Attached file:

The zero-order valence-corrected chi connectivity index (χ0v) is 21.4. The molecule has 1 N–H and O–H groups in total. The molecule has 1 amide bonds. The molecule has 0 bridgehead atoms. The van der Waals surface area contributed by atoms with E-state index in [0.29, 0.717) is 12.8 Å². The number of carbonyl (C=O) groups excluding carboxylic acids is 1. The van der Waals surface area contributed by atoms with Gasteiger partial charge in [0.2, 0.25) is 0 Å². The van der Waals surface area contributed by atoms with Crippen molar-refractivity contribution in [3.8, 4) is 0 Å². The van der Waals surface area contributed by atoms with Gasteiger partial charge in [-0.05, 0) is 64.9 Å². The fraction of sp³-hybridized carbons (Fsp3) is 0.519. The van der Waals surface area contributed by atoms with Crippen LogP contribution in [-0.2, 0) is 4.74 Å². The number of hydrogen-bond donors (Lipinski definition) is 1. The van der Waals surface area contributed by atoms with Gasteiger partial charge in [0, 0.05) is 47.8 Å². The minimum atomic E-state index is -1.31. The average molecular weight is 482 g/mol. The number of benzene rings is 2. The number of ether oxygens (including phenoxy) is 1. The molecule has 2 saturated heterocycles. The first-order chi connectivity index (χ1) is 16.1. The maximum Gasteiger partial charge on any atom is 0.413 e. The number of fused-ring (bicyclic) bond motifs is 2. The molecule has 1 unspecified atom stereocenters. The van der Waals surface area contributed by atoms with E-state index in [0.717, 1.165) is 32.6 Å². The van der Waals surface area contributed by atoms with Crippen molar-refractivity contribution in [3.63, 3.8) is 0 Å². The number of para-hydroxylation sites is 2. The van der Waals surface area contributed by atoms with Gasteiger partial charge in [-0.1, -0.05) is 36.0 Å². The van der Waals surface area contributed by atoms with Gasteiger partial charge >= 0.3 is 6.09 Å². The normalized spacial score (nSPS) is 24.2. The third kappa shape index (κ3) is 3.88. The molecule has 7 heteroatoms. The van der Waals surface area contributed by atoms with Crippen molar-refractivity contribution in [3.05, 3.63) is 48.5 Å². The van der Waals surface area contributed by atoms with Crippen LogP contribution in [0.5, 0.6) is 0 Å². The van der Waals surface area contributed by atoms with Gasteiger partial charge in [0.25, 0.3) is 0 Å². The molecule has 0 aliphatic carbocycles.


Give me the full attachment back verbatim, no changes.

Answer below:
The zero-order valence-corrected chi connectivity index (χ0v) is 21.4. The molecule has 1 N–H and O–H groups in total. The molecule has 1 amide bonds. The molecule has 0 bridgehead atoms. The van der Waals surface area contributed by atoms with E-state index in [0.29, 0.717) is 12.8 Å². The number of carbonyl (C=O) groups excluding carboxylic acids is 1. The van der Waals surface area contributed by atoms with Gasteiger partial charge in [0.2, 0.25) is 0 Å². The van der Waals surface area contributed by atoms with Crippen molar-refractivity contribution in [3.8, 4) is 0 Å². The van der Waals surface area contributed by atoms with Gasteiger partial charge in [-0.05, 0) is 64.9 Å². The fraction of sp³-hybridized carbons (Fsp3) is 0.519. The van der Waals surface area contributed by atoms with Crippen LogP contribution in [-0.2, 0) is 4.74 Å². The number of hydrogen-bond donors (Lipinski definition) is 1. The van der Waals surface area contributed by atoms with Gasteiger partial charge in [0, 0.05) is 47.8 Å². The minimum atomic E-state index is -1.31. The average molecular weight is 482 g/mol. The number of benzene rings is 2. The number of ether oxygens (including phenoxy) is 1. The molecule has 2 saturated heterocycles. The first-order chi connectivity index (χ1) is 16.1. The maximum Gasteiger partial charge on any atom is 0.413 e. The number of fused-ring (bicyclic) bond motifs is 2. The molecule has 1 unspecified atom stereocenters. The van der Waals surface area contributed by atoms with E-state index in [0.717, 1.165) is 32.6 Å². The van der Waals surface area contributed by atoms with Crippen molar-refractivity contribution in [3.63, 3.8) is 0 Å². The number of para-hydroxylation sites is 2. The van der Waals surface area contributed by atoms with Gasteiger partial charge in [-0.1, -0.05) is 36.0 Å². The van der Waals surface area contributed by atoms with Gasteiger partial charge >= 0.3 is 6.09 Å². The normalized spacial score (nSPS) is 24.2. The third kappa shape index (κ3) is 3.88. The molecule has 7 heteroatoms. The van der Waals surface area contributed by atoms with Crippen molar-refractivity contribution in [3.05, 3.63) is 48.5 Å². The van der Waals surface area contributed by atoms with Crippen LogP contribution in [0.5, 0.6) is 0 Å². The van der Waals surface area contributed by atoms with Gasteiger partial charge in [0.25, 0.3) is 0 Å². The molecule has 0 aliphatic carbocycles.